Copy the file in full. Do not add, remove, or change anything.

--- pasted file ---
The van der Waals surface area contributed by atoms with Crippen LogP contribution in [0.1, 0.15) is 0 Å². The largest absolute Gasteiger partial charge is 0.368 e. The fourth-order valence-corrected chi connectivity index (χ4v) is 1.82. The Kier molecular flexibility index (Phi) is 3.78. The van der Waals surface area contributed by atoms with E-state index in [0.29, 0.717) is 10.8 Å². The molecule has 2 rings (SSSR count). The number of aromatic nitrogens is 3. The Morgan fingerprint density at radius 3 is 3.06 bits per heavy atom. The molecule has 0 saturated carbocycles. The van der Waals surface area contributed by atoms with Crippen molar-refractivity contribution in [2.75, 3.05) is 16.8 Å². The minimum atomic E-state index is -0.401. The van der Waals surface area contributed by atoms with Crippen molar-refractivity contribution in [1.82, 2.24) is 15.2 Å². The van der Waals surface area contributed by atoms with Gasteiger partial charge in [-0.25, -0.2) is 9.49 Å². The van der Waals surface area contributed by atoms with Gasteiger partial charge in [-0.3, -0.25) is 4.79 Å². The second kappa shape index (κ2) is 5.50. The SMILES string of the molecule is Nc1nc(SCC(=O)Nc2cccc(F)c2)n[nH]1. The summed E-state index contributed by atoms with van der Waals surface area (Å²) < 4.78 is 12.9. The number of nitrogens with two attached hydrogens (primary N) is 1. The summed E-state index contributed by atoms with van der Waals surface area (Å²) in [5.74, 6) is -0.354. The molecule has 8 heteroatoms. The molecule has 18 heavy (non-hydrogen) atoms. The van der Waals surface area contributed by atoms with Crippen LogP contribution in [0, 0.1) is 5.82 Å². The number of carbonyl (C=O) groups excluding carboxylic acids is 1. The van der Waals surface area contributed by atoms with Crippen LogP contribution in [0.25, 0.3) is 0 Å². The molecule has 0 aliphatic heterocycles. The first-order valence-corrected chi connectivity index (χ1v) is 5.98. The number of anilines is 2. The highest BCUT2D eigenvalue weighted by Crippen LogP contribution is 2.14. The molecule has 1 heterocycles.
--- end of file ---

The van der Waals surface area contributed by atoms with Crippen LogP contribution in [0.1, 0.15) is 0 Å². The largest absolute Gasteiger partial charge is 0.368 e. The fourth-order valence-corrected chi connectivity index (χ4v) is 1.82. The Kier molecular flexibility index (Phi) is 3.78. The van der Waals surface area contributed by atoms with E-state index in [0.29, 0.717) is 10.8 Å². The molecule has 2 rings (SSSR count). The number of aromatic nitrogens is 3. The Morgan fingerprint density at radius 3 is 3.06 bits per heavy atom. The molecule has 0 saturated carbocycles. The van der Waals surface area contributed by atoms with Crippen molar-refractivity contribution in [2.75, 3.05) is 16.8 Å². The minimum atomic E-state index is -0.401. The van der Waals surface area contributed by atoms with Crippen molar-refractivity contribution in [1.82, 2.24) is 15.2 Å². The van der Waals surface area contributed by atoms with Gasteiger partial charge in [-0.25, -0.2) is 9.49 Å². The van der Waals surface area contributed by atoms with Gasteiger partial charge in [-0.3, -0.25) is 4.79 Å². The second kappa shape index (κ2) is 5.50. The SMILES string of the molecule is Nc1nc(SCC(=O)Nc2cccc(F)c2)n[nH]1. The summed E-state index contributed by atoms with van der Waals surface area (Å²) < 4.78 is 12.9. The number of nitrogens with two attached hydrogens (primary N) is 1. The summed E-state index contributed by atoms with van der Waals surface area (Å²) in [5.74, 6) is -0.354. The molecule has 8 heteroatoms. The molecule has 18 heavy (non-hydrogen) atoms. The van der Waals surface area contributed by atoms with Crippen LogP contribution in [0, 0.1) is 5.82 Å². The number of carbonyl (C=O) groups excluding carboxylic acids is 1. The van der Waals surface area contributed by atoms with Crippen LogP contribution in [0.25, 0.3) is 0 Å². The molecule has 0 aliphatic heterocycles. The first-order valence-corrected chi connectivity index (χ1v) is 5.98. The number of anilines is 2. The highest BCUT2D eigenvalue weighted by Crippen LogP contribution is 2.14. The molecule has 1 heterocycles.